Page told BI that he believes the FISA requests were "unjustified." But the government's application for the FISA warrant targeting Page, The Post reported, has been renewed more than once, and "included a lengthy declaration that laid out investigators' basis for believing that Page was an agent of the Russian government and knowingly engaged in clandestine intelligence activities on behalf of Moscow."
There were contacts Page had with Russian intelligence officials that he did not disclose, according to The Post, and unanswered questions about a court case involving a Russian spy who tried to recruit him in 2013.
BuzzFeed News obtained the court filing for the case, which included a transcript of a conversation between Victor Podobnyy, the person accused of spying, and Igor Sporyshev, another Russian operative, about trying to recruit someone identified as "Male-1."
Page confirmed to BuzzFeed that he was "Male-1." But he said in a statement later that his personal identity was made "easily identifiable" in the court documents because the US government wanted to punish him for his "public positions of dissent."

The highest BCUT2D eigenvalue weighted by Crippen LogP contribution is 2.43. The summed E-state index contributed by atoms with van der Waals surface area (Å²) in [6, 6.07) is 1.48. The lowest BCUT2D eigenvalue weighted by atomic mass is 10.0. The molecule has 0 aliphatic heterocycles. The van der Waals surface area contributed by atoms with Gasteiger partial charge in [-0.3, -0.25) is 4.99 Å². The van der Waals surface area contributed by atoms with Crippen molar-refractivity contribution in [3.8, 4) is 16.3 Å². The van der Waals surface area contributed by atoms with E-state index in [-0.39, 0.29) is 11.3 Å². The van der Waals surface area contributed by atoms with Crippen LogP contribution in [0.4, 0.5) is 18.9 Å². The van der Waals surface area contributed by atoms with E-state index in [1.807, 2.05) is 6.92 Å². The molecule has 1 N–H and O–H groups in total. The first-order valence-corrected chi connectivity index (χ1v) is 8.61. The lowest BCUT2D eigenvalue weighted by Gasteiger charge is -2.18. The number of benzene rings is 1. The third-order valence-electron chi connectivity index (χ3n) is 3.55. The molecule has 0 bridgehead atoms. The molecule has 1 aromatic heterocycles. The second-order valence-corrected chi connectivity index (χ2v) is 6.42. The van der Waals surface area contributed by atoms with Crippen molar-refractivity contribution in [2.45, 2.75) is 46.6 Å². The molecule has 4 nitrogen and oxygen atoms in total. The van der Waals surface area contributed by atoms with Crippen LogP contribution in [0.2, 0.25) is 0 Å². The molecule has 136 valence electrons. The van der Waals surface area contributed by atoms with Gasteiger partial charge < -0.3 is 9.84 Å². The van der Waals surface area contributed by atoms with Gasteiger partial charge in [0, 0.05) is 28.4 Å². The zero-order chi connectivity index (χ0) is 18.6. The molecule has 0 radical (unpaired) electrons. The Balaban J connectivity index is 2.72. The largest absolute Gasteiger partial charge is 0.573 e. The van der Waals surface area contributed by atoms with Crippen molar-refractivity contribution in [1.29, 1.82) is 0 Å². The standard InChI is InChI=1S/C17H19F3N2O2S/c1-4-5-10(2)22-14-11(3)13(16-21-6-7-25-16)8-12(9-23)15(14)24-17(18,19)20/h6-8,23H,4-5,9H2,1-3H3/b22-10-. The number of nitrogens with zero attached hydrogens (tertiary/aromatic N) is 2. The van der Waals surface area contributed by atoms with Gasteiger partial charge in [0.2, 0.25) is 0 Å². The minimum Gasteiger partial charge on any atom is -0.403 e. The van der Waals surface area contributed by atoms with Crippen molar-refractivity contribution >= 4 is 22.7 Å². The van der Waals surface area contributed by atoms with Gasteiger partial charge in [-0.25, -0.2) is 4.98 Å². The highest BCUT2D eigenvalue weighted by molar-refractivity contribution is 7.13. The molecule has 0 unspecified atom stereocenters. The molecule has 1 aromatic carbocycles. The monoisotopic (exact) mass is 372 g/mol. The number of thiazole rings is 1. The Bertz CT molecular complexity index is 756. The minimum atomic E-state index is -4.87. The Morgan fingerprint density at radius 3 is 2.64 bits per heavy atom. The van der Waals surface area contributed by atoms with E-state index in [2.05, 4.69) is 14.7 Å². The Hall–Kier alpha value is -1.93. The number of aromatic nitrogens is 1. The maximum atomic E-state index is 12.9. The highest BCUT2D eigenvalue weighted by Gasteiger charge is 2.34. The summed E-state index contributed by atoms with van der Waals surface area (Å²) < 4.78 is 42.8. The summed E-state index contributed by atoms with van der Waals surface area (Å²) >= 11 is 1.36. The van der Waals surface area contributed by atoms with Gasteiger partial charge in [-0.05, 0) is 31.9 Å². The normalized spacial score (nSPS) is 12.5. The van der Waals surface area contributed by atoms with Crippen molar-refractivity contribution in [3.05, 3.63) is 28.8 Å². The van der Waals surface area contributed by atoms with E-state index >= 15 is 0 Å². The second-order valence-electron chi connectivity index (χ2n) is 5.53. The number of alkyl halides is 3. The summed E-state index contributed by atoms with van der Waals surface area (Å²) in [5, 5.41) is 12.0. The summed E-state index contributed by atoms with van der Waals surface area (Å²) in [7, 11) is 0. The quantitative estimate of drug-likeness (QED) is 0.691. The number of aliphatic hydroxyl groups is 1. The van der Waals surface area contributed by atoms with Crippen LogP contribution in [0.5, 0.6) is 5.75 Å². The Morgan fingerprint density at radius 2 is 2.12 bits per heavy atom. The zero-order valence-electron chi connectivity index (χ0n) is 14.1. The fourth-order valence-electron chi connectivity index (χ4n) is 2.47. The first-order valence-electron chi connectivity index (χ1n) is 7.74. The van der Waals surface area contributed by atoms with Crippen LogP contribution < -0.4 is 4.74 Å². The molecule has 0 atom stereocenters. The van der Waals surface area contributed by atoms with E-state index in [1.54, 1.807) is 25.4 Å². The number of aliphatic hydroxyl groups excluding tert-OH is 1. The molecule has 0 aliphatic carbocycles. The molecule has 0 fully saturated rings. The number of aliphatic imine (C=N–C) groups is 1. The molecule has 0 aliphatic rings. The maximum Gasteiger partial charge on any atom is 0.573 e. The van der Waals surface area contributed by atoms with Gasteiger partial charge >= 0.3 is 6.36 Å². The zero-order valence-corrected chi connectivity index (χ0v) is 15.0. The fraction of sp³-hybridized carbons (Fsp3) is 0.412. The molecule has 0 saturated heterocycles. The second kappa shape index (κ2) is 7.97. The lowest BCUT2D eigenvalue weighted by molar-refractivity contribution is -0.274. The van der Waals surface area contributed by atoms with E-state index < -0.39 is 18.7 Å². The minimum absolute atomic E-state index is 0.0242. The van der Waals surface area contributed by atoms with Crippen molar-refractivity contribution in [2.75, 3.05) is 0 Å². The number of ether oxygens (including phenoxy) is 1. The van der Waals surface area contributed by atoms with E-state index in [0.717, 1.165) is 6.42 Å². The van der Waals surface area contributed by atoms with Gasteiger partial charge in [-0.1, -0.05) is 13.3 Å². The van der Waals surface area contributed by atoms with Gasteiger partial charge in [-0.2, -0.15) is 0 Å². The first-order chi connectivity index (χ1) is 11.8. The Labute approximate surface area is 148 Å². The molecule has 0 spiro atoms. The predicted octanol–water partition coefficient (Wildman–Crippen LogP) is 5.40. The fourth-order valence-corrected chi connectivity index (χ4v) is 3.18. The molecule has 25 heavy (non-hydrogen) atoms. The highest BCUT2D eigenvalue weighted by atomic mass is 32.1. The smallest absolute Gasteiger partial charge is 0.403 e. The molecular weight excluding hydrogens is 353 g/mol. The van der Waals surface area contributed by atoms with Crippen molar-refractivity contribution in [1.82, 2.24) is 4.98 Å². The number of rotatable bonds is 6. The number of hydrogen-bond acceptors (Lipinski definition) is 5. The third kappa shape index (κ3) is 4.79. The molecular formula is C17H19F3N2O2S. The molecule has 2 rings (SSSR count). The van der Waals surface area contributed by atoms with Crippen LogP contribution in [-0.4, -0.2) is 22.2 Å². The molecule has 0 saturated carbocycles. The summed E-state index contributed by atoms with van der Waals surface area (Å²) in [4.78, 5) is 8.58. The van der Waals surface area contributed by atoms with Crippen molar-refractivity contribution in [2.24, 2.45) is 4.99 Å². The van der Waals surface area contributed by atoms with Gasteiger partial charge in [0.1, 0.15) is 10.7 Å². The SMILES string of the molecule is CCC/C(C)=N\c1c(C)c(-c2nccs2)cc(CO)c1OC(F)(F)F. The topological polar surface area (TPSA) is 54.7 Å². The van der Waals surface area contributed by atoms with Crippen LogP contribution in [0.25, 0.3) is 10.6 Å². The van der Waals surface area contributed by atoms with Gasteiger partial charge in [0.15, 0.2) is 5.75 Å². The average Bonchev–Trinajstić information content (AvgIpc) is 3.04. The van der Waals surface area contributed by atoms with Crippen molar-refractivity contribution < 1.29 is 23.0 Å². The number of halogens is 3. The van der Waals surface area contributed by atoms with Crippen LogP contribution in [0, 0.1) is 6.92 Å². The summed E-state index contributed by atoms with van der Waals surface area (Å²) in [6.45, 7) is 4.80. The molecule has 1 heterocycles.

Page found himself at the center of a Russia-related firestorm in late February after USA Today reported that he met Russia's ambassador to the US, Sergey Kislyak, during an event at the Republican National Convention. At least two other Trump associates, former adviser J.D. Gordon and then-Sen. Jeff Sessions, now the US attorney general, also spoke with Kislyak at the convention.
The White House has distanced itself from Page, insisting that he was an "informal" adviser to the campaign who left in early September. Page had no badge, an administration official told Business Insider last month, and never signed a non-disclosure agreement — two requirements of anyone working with the campaign in an official capacity. He also wasn't on the campaign's payroll, the official said, and did not have a campaign email account.
The Senate Intelligence Committee, which is investigating Russia's interference in the 2016 election, has asked Page to preserve all information related to contacts with Russians during the campaign. He volunteered to be interviewed by the committee last month.